Classic Writing Mistakes – by Maria V. Snyder

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I’ve been writing for over twenty years and mentoring MFA students for the last ten.  After publishing thirteen novels and dozens of short stories, I’ve figured a few things out and I’ve spotted the same “mistakes” in not only my students’ manuscripts, but published novels, and even my own! Yikes!  So here are a few mistakes to avoid so your writing stands out from the rest!

Passive Voice: 

They’re all over the place, including published novels.  Those passive verbs and wording just lurking in your writing.  They’re not as active and bold as the active voice, and tend to be wordier in general.


Passive:          The report was read by Karen.

Active:           Karen read the report.

Passive:          The crash was witnessed by a pedestrian.

Active:           A pedestrian witnessed the crash.

When you see was before a verb ending in ing, it almost always is a passive sentence.  After I finish a book, I do a search for was and were and replace as many as I can with an active verb.  Sometimes the sentence just reads better with them.

Easy fixes of the most common:

was standing = stood

was running = ran

was jumping = jumped

was yelling = yelled

was talking = talked

was calling = called

Vague Nouns and Verbs:

Use specific, concrete nouns instead of vague ones like a car, a suit or a house.  These nouns don’t give your readers a picture to imagine and plus you’re wasting an opportunity.  These specific details will show your readers much more than vague ones.  For example, does your protagonist drive a Chevy or an Audi?  When you say he drove an Audi, the readers think, “this guy is rich.”

Verbs like happy, kind, and arrogant.  Happy is vague – there are so many different degrees of happiness and again this is a prime opportunity to let your writing do double duty.  Remember to limit modifiers.

Also avoid using some, something, somewhere, sometime, and someone – all are vague and can distance the reader from the story.


There was a robot working behind the counter.  (vague and passive)

A glittering, magnificent, and spectacular robot was working behind the vast, shiny, smooth counter.  (Modifier overload and still passive)

An X-14 Postal Robot sorted envelopes behind the customer service desk.  (better)

The man was wearing a suit.  (vague and passive)

The man wore a black Armani suit.  (better)

The man smoothed his gray hair and straightened the lapels on his yellow zoot suit.  (better or worse?)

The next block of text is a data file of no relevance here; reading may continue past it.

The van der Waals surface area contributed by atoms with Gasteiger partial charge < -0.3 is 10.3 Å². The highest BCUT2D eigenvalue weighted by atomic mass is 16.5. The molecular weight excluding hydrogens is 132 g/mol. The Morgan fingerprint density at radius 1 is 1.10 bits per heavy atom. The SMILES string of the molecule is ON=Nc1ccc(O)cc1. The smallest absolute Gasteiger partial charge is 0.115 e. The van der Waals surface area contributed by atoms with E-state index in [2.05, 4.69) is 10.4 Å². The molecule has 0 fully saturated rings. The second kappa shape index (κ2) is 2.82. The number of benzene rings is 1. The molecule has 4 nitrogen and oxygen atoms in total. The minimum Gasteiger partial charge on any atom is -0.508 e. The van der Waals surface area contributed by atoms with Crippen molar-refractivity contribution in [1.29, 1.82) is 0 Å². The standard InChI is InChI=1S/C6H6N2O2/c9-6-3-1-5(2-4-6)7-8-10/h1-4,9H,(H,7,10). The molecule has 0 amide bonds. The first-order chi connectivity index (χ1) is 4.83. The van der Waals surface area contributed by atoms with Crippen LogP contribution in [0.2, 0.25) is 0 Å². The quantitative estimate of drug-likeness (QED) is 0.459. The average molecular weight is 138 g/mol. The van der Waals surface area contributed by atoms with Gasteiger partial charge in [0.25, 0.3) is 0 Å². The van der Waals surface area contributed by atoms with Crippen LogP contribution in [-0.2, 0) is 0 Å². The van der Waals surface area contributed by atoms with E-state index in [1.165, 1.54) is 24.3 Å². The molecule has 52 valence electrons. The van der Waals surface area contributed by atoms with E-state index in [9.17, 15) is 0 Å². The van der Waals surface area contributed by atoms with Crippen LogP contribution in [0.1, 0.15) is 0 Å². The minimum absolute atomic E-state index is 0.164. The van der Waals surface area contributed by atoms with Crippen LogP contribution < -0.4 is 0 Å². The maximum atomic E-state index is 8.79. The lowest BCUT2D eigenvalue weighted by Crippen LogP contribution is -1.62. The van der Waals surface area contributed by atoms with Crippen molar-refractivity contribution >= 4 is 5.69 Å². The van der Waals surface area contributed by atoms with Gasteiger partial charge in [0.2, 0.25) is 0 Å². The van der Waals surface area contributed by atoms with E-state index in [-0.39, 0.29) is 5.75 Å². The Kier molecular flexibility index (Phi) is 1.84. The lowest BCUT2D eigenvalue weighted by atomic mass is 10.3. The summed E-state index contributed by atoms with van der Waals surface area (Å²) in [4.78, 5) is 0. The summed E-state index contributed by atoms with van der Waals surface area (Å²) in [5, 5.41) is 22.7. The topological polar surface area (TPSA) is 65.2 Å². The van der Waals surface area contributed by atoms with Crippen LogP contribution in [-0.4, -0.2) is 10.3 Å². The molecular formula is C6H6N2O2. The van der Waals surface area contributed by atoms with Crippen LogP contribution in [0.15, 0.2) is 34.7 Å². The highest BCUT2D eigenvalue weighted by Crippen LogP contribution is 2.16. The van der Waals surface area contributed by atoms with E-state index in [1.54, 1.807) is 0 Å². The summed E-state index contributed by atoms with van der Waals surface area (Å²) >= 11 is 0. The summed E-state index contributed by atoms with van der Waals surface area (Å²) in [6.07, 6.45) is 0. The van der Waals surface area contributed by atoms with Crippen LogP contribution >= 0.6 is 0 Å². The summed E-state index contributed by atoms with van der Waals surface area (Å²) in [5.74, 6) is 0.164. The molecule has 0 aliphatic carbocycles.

The car raced down the road. (active but vague)

The Honda raced along the California freeway.  (better)

The Honda Accord raced along Route One.  (even better – we know which freeway in California)

The Honda Accord raced along Route One, leaving a cloud of smoke in its wake.  (much better – now the reader knows it’s an older model which suggests the driver either doesn’t have funds to buy a newer car, or is nostalgic)

Floating Eye Balls:

You read them all the time and probably don’t give them a second thought.  But they’re there and once I tell you about them, you won’t be able to miss them again.

Talented eye balls:

Their eyes met.

His eyes fell.

Her eyes bounced from the floor to his face.

“I rolled my eyes at myself.” (from a published novel).

His eyes bored a hole in my chest. (yikes!)

Lots of magic eyeballs in these sentences.  It’s not the eyes doing all the work, but the character’s gaze.

Annoying Word Combos

 This is purely a pet peeve of mine and you will see these in published novels all the time.

He made his way down the stairs.  She made her way to the bedroom.  Really?  Did they build a path?  What’s wrong with walked, sauntered, skipped, raced, ambled?  One word for three.

He found himself thinking of Victoria.  Karen found herself crying.  So nice these character have “found” themselves – I didn’t know they were lost.  Ugh.  Far better – He thought of Victoria.  Karen cried.

Gary picked himself up.   Wow what a feat of strength.

Gwen started to fold the poster.  Martin began to clean up the kitchen.  “started to” and “began to” are unneeded almost always.  Better to write: Gwen folded the poster.  Martin cleaned the kitchen.

When using first person point of view – beware the word combo with myself.  I.e. resigned myself, consoled myself, told myself, etc…  The reader is in that character’s head – he/she knows if someone is resigned it’s the main POV.  Trust me!

I hope these help you and that they will become a part of your  writing arsenal.  Now go forth and write!

Do you have a topic you would like us to cover? Let us know about your suggestion. 


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